U.S. looking at "all options" on North Korea as nuclear test looms

SEOUL Tue Apr 17, 2012 3:24am EDT

The United Nations Security Council meeting convenes in New York April 14, 2012. REUTERS/Allison Joyce

The United Nations Security Council meeting convenes in New York April 14, 2012.

Credit: Reuters/Allison Joyce

Related Topics

SEOUL (Reuters) - The United States is looking at "all options" as it seeks to discourage North Korea from conducting a third nuclear test, a senior U.S. military officer said on Tuesday, days after a failed long-range rocket launch by the North that drew international condemnation.

The U.N. Security Council on Monday condemned reclusive North Korea for Friday's rocket launch and warned of further action if Pyongyang carries out a nuclear test, reflecting concern that it may follow a pattern it set in 2009 during its second nuclear test.

Commander of U.S. Pacific Command Admiral Samuel Locklear said Washington had a range of options to consider in response to any further provocation by the North.

"I don't think it would be appropriate to comment on how we would pursue any future military operation, but I can tell you that with the alliance, that we are continually looking at all options," he said when asked whether a surgical strike on the North's nuclear test site was being considered.

The comments came as doubts were raised about the fate of a planned visit by international inspectors to the North's nuclear site after Pyongyang and Washington agreed in February to a moratorium on missile and nuclear tests in return for food aid.

That agreement fell apart when Pyongyang announced it would launch a long-range rocket to put a satellite into orbit, claiming its right to conduct space research. The West believed the launch was merely a ballistic missile test.

North Korea has revealed work on a uranium enrichment program, which arms experts said could give it a second path to building nuclear weapons after its plutonium-based program at Yongbyon nuclear complex was suspended under a 2005 international disarmament deal.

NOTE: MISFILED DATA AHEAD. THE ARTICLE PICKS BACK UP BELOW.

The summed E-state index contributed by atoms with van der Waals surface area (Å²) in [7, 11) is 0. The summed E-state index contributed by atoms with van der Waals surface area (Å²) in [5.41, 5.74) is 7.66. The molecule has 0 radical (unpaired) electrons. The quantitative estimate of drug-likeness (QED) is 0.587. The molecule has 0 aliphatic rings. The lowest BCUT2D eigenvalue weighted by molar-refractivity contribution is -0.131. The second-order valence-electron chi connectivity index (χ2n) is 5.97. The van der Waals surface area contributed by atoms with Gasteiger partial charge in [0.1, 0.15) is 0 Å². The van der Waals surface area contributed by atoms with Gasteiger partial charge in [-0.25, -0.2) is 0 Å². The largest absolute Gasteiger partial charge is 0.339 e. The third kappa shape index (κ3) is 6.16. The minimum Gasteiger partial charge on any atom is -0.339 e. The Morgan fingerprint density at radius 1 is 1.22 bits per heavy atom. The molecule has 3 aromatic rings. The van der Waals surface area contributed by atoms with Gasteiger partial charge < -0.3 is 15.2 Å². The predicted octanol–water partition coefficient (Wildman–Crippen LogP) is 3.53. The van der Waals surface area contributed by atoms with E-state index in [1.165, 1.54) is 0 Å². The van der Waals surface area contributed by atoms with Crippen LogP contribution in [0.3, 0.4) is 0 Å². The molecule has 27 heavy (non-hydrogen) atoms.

U.S. and South Korean officials have said former U.S. President Bill Clinton considered the possibility of a surgical strike on Yongbyon at the height of a nuclear crisis in 1994 before Pyongyang struck an energy deal with Washington to suspend nuclear activities.

(Reporting by Jack Kim; Editing by Nick Macfie)

FILED UNDER:
We welcome comments that advance the story through relevant opinion, anecdotes, links and data. If you see a comment that you believe is irrelevant or inappropriate, you can flag it to our editors by using the report abuse links. Views expressed in the comments do not represent those of Reuters. For more information on our comment policy, see http://blogs.reuters.com/fulldisclosure/2010/09/27/toward-a-more-thoughtful-conversation-on-stories/
Comments (5)
HAHAHAHAHAHAHAHA Here we go again

Apr 17, 2012 5:06am EDT  --  Report as abuse
HAHAHAHAHAHAHAHA Here we go again

Apr 17, 2012 5:07am EDT  --  Report as abuse
BCerentano wrote:
If the US & South Korea announce plans to place US nuclear weapons near the DMZ unless North Korea disarms, China would make sure it happened ASAP. Enough of the ‘all options’ babbling.

Apr 17, 2012 6:36am EDT  --  Report as abuse
This discussion is now closed. We welcome comments on our articles for a limited period after their publication.

Full focus